English   español  
Por favor, use este identificador para citar o enlazar a este item: http://hdl.handle.net/10261/118326
Compartir / Impacto:
Estadísticas
Add this article to your Mendeley library MendeleyBASE
Citado 10 veces en Web of Knowledge®  |  Pub MebCentral Ver citas en PubMed Central  |  Ver citas en Google académico
Visualizar otros formatos: MARC | Dublin Core | RDF | ORE | MODS | METS | DIDL
Exportar otros formatos: Exportar EndNote (RIS)Exportar EndNote (RIS)Exportar EndNote (RIS)
Título

Phylogeny, evolution and classification of gall wasps: The plot thickens

Autor Ronquist, Fredrik; Nieves-Aldrey, J. L. ; Buffington, Manuel L.; Liu, Zhiwei; Liljeblad, Johan; Nylander, Johan A. A.
Fecha de publicación 20-may-2015
EditorPublic Library of Science
Citación PLoS ONE 10(5): e0123301 (2015)
ResumenGall wasps (Cynipidae) represent the most spectacular radiation of gall-inducing insects. In addition to true gall formers, gall wasps also include phytophagous inquilines, which live inside the galls induced by gall wasps or other insects. Here we present the first comprehensive molecular and total-evidence analyses of higher-level gall wasp relationships. We studied more than 100 taxa representing a rich selection of outgroups and the majority of described cynipid genera outside the diverse oak gall wasps (Cynipini), which were more sparsely sampled. About 5 kb of nucleotide data from one mitochondrial (COI) and four nuclear (28S, LWRh, EF1alpha F1, and EF1alpha F2) markers were analyzed separately and in combination with morphological and life-history data. According to previous morphology-based studies, gall wasps evolved in the Northern Hemisphere and were initially herb gallers. Inquilines originated once from gall inducers that lost the ability to initiate galls. Our results, albeit not conclusive, suggest a different scenario. The first gall wasps were more likely associated with woody host plants, and there must have been multiple origins of gall inducers, inquilines or both. One possibility is that gall inducers arose independently from inquilines in several lineages. Except for these surprising results, our analyses are largely consistent with previous studies. They confirm that gall wasps are conservative in their host-plant preferences, and that herb-galling lineages have radiated repeatedly onto the same set of unrelated host plants. We propose a revised classification of the family into twelve tribes, which are strongly supported as monophyletic across independent datasets. Four are new: Aulacideini, Phanacidini, Diastrophini and Ceroptresini. We present a key to the tribes and discuss their morphological and biological diversity. Until the relationships among the tribes are resolved, the origin and early evolution of gall wasps will remain elusive.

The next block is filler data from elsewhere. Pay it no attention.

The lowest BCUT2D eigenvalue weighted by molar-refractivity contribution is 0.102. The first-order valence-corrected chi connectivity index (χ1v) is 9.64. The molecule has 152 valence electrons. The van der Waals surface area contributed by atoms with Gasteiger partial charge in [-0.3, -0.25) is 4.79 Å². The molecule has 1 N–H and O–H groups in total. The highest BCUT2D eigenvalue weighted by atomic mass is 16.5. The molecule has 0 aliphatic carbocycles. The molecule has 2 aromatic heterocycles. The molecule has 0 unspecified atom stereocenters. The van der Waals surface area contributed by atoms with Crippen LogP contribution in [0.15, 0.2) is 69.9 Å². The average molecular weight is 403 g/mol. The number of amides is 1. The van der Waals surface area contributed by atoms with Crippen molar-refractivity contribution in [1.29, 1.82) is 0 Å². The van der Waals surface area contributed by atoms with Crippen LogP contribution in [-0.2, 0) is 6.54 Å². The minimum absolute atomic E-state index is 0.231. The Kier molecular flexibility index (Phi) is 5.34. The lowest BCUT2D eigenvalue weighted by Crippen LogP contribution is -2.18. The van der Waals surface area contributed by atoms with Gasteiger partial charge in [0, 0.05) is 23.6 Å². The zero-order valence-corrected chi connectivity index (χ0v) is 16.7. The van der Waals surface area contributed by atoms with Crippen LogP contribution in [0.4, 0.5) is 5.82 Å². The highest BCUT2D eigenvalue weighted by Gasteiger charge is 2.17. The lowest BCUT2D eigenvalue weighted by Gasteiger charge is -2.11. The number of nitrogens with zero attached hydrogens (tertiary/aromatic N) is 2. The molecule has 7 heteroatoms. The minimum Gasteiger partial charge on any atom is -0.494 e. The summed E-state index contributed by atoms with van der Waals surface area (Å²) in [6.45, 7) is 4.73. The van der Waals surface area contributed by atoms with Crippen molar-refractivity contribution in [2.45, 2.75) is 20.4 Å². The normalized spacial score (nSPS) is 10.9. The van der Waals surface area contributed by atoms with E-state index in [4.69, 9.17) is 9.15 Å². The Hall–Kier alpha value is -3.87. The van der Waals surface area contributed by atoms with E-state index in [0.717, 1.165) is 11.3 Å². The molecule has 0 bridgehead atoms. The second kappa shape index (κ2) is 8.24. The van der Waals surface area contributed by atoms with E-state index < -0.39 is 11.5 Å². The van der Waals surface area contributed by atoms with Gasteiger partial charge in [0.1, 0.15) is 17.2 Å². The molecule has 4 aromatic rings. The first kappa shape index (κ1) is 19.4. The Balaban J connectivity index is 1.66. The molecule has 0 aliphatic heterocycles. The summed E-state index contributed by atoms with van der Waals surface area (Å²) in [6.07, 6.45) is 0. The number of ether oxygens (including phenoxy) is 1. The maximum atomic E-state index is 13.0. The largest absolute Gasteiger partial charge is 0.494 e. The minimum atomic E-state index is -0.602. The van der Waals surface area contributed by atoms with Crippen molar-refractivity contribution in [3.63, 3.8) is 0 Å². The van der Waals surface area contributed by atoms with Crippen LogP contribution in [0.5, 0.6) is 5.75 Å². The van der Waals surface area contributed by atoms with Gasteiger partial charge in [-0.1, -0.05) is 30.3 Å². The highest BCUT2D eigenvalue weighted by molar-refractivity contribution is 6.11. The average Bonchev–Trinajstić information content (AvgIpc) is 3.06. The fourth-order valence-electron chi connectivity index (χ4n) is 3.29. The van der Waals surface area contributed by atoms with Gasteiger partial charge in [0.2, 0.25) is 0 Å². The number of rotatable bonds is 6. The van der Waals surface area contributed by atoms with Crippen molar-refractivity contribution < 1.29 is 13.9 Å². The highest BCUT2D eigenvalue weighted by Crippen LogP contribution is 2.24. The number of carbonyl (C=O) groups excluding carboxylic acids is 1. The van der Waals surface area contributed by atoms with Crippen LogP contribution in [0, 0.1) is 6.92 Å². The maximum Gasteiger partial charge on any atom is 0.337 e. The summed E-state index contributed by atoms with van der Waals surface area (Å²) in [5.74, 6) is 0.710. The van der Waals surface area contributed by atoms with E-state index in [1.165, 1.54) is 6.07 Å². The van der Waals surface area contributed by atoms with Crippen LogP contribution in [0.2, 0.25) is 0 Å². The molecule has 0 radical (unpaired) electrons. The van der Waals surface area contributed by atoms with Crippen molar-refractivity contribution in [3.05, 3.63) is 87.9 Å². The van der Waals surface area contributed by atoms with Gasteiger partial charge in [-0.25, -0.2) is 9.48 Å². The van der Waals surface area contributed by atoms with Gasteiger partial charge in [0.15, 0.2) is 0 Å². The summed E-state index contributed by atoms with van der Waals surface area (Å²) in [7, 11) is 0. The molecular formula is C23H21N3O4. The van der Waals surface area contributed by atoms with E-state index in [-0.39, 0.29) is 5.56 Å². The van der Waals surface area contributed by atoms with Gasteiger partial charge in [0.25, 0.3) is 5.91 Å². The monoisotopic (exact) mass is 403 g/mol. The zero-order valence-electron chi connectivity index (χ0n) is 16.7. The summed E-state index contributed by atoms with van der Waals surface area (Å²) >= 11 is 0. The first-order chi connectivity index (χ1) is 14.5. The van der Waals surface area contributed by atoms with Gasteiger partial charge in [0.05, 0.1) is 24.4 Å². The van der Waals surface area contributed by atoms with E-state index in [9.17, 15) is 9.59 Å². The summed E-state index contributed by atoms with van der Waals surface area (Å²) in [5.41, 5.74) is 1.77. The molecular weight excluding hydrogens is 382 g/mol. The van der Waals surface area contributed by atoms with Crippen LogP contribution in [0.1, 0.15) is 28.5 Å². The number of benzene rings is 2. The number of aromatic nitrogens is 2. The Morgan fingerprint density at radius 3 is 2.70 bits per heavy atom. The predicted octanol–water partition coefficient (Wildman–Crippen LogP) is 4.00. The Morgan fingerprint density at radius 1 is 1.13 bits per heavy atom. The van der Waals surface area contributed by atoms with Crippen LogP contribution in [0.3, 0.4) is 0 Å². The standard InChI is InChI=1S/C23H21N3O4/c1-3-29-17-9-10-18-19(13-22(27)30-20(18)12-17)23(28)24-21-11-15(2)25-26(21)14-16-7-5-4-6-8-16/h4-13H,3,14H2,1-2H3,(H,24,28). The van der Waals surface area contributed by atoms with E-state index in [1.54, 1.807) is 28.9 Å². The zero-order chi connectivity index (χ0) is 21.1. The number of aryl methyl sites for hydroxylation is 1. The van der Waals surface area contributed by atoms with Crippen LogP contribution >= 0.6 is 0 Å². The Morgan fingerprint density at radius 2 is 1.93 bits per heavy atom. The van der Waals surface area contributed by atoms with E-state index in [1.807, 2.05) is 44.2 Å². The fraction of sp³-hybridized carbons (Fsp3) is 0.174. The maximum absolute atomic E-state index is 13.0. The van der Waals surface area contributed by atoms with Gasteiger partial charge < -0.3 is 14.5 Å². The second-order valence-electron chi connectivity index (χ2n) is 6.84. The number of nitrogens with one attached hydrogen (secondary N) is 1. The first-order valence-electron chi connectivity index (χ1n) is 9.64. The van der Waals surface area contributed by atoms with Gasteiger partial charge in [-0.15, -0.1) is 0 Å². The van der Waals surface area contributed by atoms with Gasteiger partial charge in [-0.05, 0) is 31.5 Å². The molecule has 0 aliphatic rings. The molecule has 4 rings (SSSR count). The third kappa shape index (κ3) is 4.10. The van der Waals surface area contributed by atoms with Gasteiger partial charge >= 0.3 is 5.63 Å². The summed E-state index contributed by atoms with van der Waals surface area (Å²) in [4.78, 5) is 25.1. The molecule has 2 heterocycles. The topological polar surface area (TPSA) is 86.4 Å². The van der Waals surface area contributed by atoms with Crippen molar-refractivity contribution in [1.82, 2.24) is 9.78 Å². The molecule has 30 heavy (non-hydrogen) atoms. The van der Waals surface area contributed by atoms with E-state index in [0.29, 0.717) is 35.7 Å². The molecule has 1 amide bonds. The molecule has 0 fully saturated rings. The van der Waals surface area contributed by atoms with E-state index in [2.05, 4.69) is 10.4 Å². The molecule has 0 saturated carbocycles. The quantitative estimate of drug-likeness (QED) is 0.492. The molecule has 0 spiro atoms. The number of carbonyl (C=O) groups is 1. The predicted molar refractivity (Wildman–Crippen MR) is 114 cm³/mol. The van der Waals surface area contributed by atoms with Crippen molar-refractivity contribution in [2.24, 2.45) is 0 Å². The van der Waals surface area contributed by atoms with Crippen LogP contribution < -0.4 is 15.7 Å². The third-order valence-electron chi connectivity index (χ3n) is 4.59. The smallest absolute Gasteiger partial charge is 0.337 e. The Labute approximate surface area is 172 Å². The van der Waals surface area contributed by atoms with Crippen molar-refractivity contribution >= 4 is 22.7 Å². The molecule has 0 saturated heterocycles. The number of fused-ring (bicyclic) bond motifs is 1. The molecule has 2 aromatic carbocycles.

Descripción Received: May 16, 2014; Accepted: February 28, 2015; Published: May 20, 2015
Versión del editorhttp://dx.doi.org/10.1371/journal.pone.0123301
URI http://hdl.handle.net/10261/118326
DOI10.1371/journal.pone.0123301
E-ISSN1932-6203
Aparece en las colecciones: (MNCN) Artículos
Ficheros en este ítem:
Fichero Descripción Tamaño Formato  
PLoS ONE 10(5) e0123301 (2015).pdf21,39 MBAdobe PDFVista previa
Visualizar/Abrir